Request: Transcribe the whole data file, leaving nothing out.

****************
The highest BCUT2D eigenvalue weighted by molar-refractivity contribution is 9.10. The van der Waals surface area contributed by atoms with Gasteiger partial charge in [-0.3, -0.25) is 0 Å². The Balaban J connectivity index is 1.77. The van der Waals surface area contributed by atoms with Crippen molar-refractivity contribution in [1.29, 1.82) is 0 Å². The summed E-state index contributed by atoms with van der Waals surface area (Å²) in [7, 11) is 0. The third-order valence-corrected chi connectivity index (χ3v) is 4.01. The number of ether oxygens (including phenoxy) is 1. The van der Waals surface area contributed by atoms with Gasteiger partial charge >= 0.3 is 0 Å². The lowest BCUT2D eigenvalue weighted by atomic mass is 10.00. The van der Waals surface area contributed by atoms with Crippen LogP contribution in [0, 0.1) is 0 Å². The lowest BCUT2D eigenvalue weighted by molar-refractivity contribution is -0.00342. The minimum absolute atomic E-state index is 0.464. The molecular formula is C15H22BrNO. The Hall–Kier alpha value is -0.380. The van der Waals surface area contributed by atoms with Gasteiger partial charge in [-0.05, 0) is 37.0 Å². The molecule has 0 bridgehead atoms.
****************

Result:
The highest BCUT2D eigenvalue weighted by molar-refractivity contribution is 9.10. The van der Waals surface area contributed by atoms with Gasteiger partial charge in [-0.3, -0.25) is 0 Å². The Balaban J connectivity index is 1.77. The van der Waals surface area contributed by atoms with Crippen molar-refractivity contribution in [1.29, 1.82) is 0 Å². The summed E-state index contributed by atoms with van der Waals surface area (Å²) in [7, 11) is 0. The third-order valence-corrected chi connectivity index (χ3v) is 4.01. The number of ether oxygens (including phenoxy) is 1. The van der Waals surface area contributed by atoms with Gasteiger partial charge >= 0.3 is 0 Å². The lowest BCUT2D eigenvalue weighted by atomic mass is 10.00. The van der Waals surface area contributed by atoms with Crippen LogP contribution in [0, 0.1) is 0 Å². The lowest BCUT2D eigenvalue weighted by molar-refractivity contribution is -0.00342. The minimum absolute atomic E-state index is 0.464. The molecular formula is C15H22BrNO. The Hall–Kier alpha value is -0.380. The van der Waals surface area contributed by atoms with Gasteiger partial charge in [-0.05, 0) is 37.0 Å². The molecule has 0 bridgehead atoms.